2014: The Year of MOOC Click Bait

The University of Pennsylvania invited several hundred education reporters to a seminar on MOOCs. The school expected 15 to 20 enrollees from media outlets, but as of the catering deadline, only four responded. So the group cancelled the event.

This is the premise under which the Chronicle of Higher Education provided the click-bait headline “2014: The Year the Media Stopped Caring About MOOCs?” The article, written by Steve Kolowich, is only a few hundred words and notes that discussion of the MOOC in mainstream media has not waned…meaning the article headline poses a provocative question that the text of the article not only fails to support but rather disputes. Reading the article does not ask the question Is the media craze for the MOOC dying? but rather makes the tepid statement A University did not get enough registrants for a seminar and decided to cancel it, hardly a front-page story.  If MOOC interest was truly waning, such a non-story would be relegated to the basement of Chronicle operations, accessible only by those empowering search and a desire to read all things MOOC.

Yet the daily Wired Campus Chronicle email blast showcased Kolowich’s article on April 15:Screen Shot 2014-04-18 at 3.55.57 PM

To me, the subhead is the most eye-popping, making the erudite observation that while there is plenty of writing about MOOCs there might not be a lot of interest in attending MOOC seminars:  how is this even a story?  Yet my Twitter feed was overrun with retweets of this article, and even some discussion of its implications.  Because retweets are not necessarily endorsements of an article, I will refrain from listing example retweets of the article.  In my Twitter network, there were over a dozen retweets of the article across the day, and only Alan Levine’s retweet engaged the lack of substance within the article.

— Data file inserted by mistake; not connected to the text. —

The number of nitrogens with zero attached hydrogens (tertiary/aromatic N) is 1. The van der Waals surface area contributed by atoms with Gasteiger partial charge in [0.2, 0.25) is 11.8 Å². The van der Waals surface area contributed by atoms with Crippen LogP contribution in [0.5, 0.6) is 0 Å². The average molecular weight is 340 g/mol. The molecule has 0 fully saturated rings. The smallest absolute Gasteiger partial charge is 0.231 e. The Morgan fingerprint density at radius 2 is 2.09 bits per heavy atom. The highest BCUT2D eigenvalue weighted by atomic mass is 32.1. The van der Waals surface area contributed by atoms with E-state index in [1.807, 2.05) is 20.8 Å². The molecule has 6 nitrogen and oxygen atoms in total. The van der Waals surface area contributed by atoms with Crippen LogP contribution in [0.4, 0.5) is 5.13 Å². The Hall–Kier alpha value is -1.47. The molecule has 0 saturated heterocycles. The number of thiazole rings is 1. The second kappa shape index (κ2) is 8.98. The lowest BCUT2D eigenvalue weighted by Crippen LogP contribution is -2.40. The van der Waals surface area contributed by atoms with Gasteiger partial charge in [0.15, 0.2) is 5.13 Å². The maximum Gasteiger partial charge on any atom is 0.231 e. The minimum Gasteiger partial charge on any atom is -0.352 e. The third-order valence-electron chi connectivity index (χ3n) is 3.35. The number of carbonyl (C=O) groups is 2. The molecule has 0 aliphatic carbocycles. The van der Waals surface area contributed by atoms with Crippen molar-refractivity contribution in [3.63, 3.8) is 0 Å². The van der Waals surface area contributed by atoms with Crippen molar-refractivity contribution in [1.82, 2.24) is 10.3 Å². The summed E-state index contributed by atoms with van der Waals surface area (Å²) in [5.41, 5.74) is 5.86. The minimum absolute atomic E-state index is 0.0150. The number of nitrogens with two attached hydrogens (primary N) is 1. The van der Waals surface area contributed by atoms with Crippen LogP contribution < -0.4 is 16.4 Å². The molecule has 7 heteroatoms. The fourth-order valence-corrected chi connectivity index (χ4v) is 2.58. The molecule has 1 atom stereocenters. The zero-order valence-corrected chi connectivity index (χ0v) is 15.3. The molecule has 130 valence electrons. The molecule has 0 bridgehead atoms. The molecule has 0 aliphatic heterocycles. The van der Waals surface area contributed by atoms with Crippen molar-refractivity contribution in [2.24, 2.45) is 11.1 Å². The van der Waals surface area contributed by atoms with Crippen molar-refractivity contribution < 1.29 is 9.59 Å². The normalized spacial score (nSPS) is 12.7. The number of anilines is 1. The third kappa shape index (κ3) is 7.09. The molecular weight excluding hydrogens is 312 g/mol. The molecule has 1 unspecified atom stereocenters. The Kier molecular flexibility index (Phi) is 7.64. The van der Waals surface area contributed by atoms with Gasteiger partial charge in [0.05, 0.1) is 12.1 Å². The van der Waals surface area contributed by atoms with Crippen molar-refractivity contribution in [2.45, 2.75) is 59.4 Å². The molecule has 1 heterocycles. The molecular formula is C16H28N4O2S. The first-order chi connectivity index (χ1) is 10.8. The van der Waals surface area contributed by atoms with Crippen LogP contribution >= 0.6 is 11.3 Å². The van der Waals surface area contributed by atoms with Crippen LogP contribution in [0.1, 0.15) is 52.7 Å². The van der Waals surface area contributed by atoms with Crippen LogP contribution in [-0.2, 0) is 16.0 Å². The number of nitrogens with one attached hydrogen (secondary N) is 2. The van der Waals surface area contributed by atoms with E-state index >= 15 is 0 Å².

Screen Shot 2014-04-18 at 4.02.22 PMEvidently the Chronicle does not believe the MOOC is dying, as putting such a click bait article in a prime position did what they likely intended — drove up an audience (despite a lack of substantive analysis or information).  If the media or the edusphere is tired of the MOOC it fails to show in the proliferation of such an article.  We still care about MOOCs, and they are not going away any time soon.  Perhaps rather than pseudo-celebrating the potential demise of the MOOC we should asks ourselves why the end of the MOOC is so important.


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